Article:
Maha govt to use 81st constitutional amendment of the year 2000 to support bill.
Mumbai: Anticipating resistance to the Maratha bill in court, the state government has prepared legal remedies. The Asian Age is in exclusive possession of the state’s possible legal response. As per the 81st constitutional amendment of the year 2000, the state can cross the limit of 50 per cent set by the Supreme Court on overall reservation to fill the backlog of backwardness in the educational sector. The state government will cite this amendment to support the reservation bill.
As reservation to Marathas will cross the limit of overall reservation of 50 per cent laid down by the SC, people have raised doubts on whether the bill will stand before the co-urt. However, the state go-vernment has already prepared for the court battle.
The 81st constitutional amendment of year 2000 is the major point in state’s defence. In this amendment, it is stated that, “Nothing in this article shall prevent the state government in filling the vacancies in jobs and education succeeding the year or previous years.” It means, as Maratha is proven backward class now with report of backward commission, the state is entitled to fill the educational and jobs’ backlog of the community. This amendment gives power to the state government to exceed the 50 per cent limit while granting reservation.
Another point in the state’s defence will be the famous Indra Sawhney case. As per state’s defence, this judgement is not applicable in education sector under article 15 clause four. For that, the government sources have cited four per cent reservation to Muslims in education cleared by Bombay HC. In the same Indra Sawhney case, Justice Pandian had said that the decision to fix the percentage of reservation up to only 50 per cent is unsustainable. State government will also argue that the restriction of 50 per cent is not applicable to the state and the restriction is only for the Central government.
“State government has granted reservation to Marathas after proper research and genuine approach. So, we are confident that state will be able to put its case strongly in the court now,” said Mumbai BJP chief Ashish Shelar, who has been a key person in making a strong legal case for Maratha reservation.
An OBC organisation said it would challenge the decision. “The quota for Marathas will surely affe-ct the existing OBC reservation,” said J.D. Tandel, vice-president of Panvel-Uran Aagri Samaj Mandal and OBC Sangharsh Samanvay Samiti.
Another OBC leader demanded that the government conduct a caste-wise census in the state. “How can we believe that there are 30 per cent Marathas in the state? The number is definitely less than that,” said Bhushan Bare of the Kunbi Samaj Unnati Sangh.
Ahead of 2014 Assembly polls, then Congress-NCP government led by Prit-hviraj Chavan granted 16 per cent reservation to the community along with a five per cent quota for the Muslims through an ordinance. The ordinance, however, was stayed by the Bombay high court.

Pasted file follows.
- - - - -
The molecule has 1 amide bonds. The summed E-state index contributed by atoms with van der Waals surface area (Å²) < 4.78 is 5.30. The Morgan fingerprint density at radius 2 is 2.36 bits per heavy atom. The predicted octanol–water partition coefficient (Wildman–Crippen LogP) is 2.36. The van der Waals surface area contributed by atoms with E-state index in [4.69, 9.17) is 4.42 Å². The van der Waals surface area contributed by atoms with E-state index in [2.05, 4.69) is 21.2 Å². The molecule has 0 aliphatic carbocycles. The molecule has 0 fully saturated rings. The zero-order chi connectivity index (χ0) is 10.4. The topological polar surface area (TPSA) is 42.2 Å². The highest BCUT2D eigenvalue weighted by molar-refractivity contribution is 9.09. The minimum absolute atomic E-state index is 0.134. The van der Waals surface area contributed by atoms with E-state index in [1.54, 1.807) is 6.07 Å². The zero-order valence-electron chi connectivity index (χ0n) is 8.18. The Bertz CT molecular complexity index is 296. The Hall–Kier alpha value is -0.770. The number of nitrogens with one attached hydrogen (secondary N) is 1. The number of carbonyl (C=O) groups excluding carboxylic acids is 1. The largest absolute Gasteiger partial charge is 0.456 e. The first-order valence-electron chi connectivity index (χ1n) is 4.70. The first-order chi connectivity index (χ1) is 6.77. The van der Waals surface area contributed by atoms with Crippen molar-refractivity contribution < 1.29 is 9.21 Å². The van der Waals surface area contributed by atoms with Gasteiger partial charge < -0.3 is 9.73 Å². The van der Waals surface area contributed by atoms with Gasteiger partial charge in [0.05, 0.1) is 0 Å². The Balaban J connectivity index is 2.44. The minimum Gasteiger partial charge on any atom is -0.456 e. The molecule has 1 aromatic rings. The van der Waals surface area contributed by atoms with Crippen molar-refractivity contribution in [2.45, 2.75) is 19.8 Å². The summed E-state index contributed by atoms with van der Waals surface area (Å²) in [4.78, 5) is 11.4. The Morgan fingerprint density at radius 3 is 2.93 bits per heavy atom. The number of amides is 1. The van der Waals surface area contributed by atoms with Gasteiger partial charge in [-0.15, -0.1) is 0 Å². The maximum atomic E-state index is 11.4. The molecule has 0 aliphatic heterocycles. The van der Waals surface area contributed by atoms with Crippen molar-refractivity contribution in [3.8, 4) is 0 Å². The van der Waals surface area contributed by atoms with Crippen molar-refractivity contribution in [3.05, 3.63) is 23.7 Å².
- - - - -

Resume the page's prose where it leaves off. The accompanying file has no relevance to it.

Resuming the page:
38% living below poverty line, reveals Report
Age corThe action-taken report (ATR) tabled by the state backward class commission has highlighted the social and educational backwardness of the Maratha community in the state. The report says that nearly 38 per cent of Marathas live below the poverty line whereas 73 per cent of their families have an average annual income of less than `50,000.
Commenting on the economic status of the Maratha community, the ATR said that nearly 71 per cent families are landless and marginal lando-wner farmers while only 2.7 per cent families have 10 acres of land. Nearly 76.86 per cent of the Maratha society is dependent on agriculture and agricultural labour.
While the proportion of the Maratha population in the state is about 30 per cent, they do not have a proportionate share in government jobs. Their share in the Indian Ad- ministrative Service is 6.92 per cent and only six per cent in the state government service, with the majority working in the D category. The percentage of Marathas in the police is 15.92 per cent while that in the Indian forest service is 7.87 per cent.
The percentage of illiterate people in the Maratha society is 13.42 per cent and that with primary education is 35.31 per cent. The SSC educated are 43.79 per cent; HSC, non-graduate and post-graduate 6.71 per cent; and technically and professionally qualified 0.77 per cent. The dropout percentage in primary education is 7.56 per cent.
Only 4.30 per cent of the Maratha community is highly educated with its share in engineering 7.3 per cent, medical 6.4 per cent, agriculture 20 per cent and other fields (general, human science, commerce, professional) 3.89 per cent, according to the report.
The ATR also highlighted the high percentage of suicides in the Maratha community. As many as 340 members from 40,962 surveyed families committed suicide. During the period 2013-2018, 13,368 farmers committed suicide. Of them, nearly 24 per cent (2,152) were Marathas.